Tampa Dog Training Tips: If Dogs Played Softball
One of the activities I have missed the most since my move from Cookeville is attending the softball games at TTU. The days of sitting in the sun with one of my dogs at my feet, surrounded by friends, many who also brought their dogs, is a good memory. So this past weekend I was thrilled to be able to attend the 2013 USF/Under Armour Invitational and Showcase in Clearwater, FL and watch the Golden Eagles Softball Women play. I also enjoyed conversation with several of the wonderful softball team supporters from Cookeville who made their way to FL.
As my husband, Jim, and I sat watching the game, we began to muse over what a game would look like if dogs were players (dogs are never far from our minds, not even when we are enjoying other activities). We decided our view of the game with a canine twist might bring a smile to some readers. I used the AKC Breed Description Index as a reference for breed descriptions (www.akc.org/breeds). Legal Disclaimer: all representations are purely fictional and any likeness to any team member is purely coincidental.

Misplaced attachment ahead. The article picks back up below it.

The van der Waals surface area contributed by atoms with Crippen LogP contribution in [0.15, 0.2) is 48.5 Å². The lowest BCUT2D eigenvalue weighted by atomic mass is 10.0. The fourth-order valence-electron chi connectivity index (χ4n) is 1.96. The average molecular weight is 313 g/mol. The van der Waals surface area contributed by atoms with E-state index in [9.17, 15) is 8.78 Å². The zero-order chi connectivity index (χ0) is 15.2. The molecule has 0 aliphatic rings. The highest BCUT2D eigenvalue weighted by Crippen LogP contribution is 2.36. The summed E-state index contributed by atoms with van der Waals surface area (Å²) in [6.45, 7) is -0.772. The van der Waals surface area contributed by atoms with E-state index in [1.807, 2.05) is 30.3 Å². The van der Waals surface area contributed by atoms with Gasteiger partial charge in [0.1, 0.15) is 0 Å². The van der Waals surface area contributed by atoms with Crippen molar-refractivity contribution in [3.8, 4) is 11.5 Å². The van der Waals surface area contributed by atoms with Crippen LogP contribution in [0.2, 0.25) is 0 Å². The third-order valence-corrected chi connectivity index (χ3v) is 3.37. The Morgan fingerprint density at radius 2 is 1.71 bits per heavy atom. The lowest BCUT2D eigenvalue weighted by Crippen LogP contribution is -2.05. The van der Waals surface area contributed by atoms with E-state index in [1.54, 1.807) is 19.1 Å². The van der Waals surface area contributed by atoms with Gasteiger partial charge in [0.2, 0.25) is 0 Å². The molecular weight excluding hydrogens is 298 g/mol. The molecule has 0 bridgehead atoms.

Which breeds would be placed in various positions of the team? Let’s start with the pitcher. The movements are focused, very still and watchful, followed by fast movement with grace and speed. Only a Sighthound could fill that spot, so we nominate a Scottish Deerhound as pitcher. The catcher: what better breed to fill that role than one which is rock solid and steady such as the low-to-the-ground English Bulldog who is described as “ferocious and courageous, almost insensitive to pain.” Catching those 80 mph pitches and cleats-first slides into home plate must require at least a little pain tolerance.
The shortstop position will be filled by a Border Collie (aka “the Fun Police”), who “thrives when they have a job to do and space to run.” First and second bases will be filled by terriers. It was more than evident the first base position should be held by a Jack Russell Terrier. Why? “Strong, hardy, earth-working, strong voice, fearless nature.” Second base will be covered by the Cairn Terrier, bred to aid the owners in “ridding the area of pests” (since the second base player helps end those darn double plays). Third base will be covered by the Labrador Retriever, bred as an “efficient retriever of game,” since so many hits go down that line. Labs retrieving balls is a given!
The unsung heroes of the softball game may be the outfielders. They must be fast and able to make quick throws into the infield, so my breed choice for these positions is the Australian Shepherd. Aussies are known as “animated, agile, with strong herding and guarding instincts.” Watching the outfielders going after a flyball yelling “I’ve got it!” and “Mine! Mine! Mine!”, well, Aussies will be naturals.